h/t: The Post and CourierNCLRPew Research

Help The Trevor Project And You Could Win A Trip To 'Boy Erased' Premiere In LA

Here’s a total win-win: donate as little as $10 to The Trevor Project via Omaze, and you could find yourself on the red carpet with the cast and creators of the highly anticipated film, Boy Erased.

Here's the official synopsis for the movie:

Boy Erased tells the story of Jared (Lucas Hedges), the son of a Baptist pastor in a small American town, who is outed to his parents (Oscar winners Nicole Kidman and Russell Crowe) at age 19.

Jared is faced with an ultimatum: attend a conversion therapy program – or be permanently exiled and shunned by his family, friends, and faith. Boy Erased is the true story of one young man’s struggle to find himself while being forced to question every aspect of his identity.

To take part in this uber-cool opportunity, click here to head over to Omaze, an online platform that democratizes traditional auction-giving by offering everyone the chance to have a once-in-a-lifetime experience for as little as $10.

Each dollar you donate becomes an entry in the Boy Erased campaign.

One lucky winner (and their favorite +1) will be flown to Los Angeles and put up at a 4-star hotel before hitting the red carpet with the movie’s director Joel Edgerton, and stars Lucas Hedges (Academy Award nominee) and Troye Sivan at the star-studded premiere on October 29.

Plus, you’ll get to meet the author of the memoir the film is based on, Garrard Conley.

After that? It’s showtime! You’ll head into the theater to see the film surrounded by the incredible cast and crew that made it.

Instinct has reported on Boy Erased extensively here, here, here and here, in anticipation of the film’s release.

Through the Omaze platform, people from more than 170 countries have donated to over 150 charities, driving new levels of awareness and raising more money for charities.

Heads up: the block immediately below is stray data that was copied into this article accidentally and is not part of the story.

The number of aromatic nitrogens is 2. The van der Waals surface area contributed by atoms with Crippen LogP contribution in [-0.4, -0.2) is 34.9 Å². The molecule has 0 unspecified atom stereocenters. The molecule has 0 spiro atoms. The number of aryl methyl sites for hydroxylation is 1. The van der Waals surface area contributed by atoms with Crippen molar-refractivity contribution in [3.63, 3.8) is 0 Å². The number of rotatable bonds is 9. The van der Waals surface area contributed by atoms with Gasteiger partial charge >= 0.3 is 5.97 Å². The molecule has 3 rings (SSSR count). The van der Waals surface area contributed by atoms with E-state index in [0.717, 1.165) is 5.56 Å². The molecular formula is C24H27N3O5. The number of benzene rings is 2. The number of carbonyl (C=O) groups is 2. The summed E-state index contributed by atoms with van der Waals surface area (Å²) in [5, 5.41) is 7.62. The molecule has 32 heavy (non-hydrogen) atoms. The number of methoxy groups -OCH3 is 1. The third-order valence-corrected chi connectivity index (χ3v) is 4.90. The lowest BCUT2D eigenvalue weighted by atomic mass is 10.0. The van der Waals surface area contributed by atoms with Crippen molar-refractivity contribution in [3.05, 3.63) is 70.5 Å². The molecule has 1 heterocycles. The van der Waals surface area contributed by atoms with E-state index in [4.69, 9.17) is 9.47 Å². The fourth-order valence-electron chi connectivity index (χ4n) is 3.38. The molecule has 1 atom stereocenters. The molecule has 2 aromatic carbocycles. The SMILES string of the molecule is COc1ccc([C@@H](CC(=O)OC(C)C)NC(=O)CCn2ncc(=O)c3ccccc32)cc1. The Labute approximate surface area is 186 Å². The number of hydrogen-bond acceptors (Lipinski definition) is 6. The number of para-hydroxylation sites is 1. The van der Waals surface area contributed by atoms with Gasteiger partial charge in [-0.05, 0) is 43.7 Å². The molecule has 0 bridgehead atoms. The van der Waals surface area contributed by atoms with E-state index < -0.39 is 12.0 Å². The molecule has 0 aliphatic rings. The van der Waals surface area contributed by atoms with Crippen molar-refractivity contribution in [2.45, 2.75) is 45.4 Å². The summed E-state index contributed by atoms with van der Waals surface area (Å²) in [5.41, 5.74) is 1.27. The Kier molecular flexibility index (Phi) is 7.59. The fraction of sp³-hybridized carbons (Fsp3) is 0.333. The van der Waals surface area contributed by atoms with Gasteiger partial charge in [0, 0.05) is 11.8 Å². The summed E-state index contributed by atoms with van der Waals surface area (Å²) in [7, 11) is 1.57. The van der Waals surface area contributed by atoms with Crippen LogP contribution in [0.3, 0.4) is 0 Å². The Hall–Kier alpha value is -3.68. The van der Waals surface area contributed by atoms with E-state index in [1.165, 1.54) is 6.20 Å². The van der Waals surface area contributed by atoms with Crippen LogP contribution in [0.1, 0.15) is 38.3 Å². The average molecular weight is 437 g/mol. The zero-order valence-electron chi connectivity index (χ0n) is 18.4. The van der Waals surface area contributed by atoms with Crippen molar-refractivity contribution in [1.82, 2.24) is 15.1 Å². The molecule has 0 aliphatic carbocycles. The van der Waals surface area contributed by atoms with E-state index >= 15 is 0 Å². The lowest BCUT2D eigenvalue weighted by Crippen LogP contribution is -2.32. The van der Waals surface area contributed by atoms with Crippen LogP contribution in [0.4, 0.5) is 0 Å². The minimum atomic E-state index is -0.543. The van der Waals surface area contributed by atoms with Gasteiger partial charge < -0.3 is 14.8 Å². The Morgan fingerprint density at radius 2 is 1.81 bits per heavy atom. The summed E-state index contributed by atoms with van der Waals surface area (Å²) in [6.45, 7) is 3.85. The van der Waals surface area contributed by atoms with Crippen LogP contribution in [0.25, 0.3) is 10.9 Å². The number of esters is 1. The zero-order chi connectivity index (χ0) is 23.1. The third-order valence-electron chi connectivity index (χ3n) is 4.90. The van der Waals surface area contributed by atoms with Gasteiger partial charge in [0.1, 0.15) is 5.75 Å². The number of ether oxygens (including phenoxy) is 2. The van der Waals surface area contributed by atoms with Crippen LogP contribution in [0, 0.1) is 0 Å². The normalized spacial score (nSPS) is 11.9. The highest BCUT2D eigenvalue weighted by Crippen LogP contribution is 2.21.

With this campaign, you’ll be helping The Trevor Project which aims to end suicide among gay, lesbian, bisexual, transgender and questioning young people.

For more details (including complete rules and dates), click here.

Below, you can check out this video message from Joel Edgerton, Garrard Conley, Lucas Hedges and Troye Sivan about the contest.

 

 

We're So Inspired By This 19-Year-Old Who Escaped Gay Conversion Camp In Kenya

Let’s start this week off with an inspiring story of real-life bravery. Let’s shine a light on Ithaca College student Mahad Olad, a gay conversion camp survivor who has just been awarded the Colin Higgins Foundation’s annual Youth Courage Award.

Olad’s family is of Somali descent, and he comes from “an extremely conservative Muslim background.”. His family fled to Kenya 1991 to avoid the civil war. His immediate family now lives in Minnesota.  Olad studies at Ithaca College in New York. He wrote an account of his escape from conversion therapy in his school newspaper The Ithacan earlier this year.

Last year, following his freshman year in college, Olad was looking forward to spending summer vacation with his family. The plan was to go back to Kenya to visit relatives, and then to return home. Or so he thought.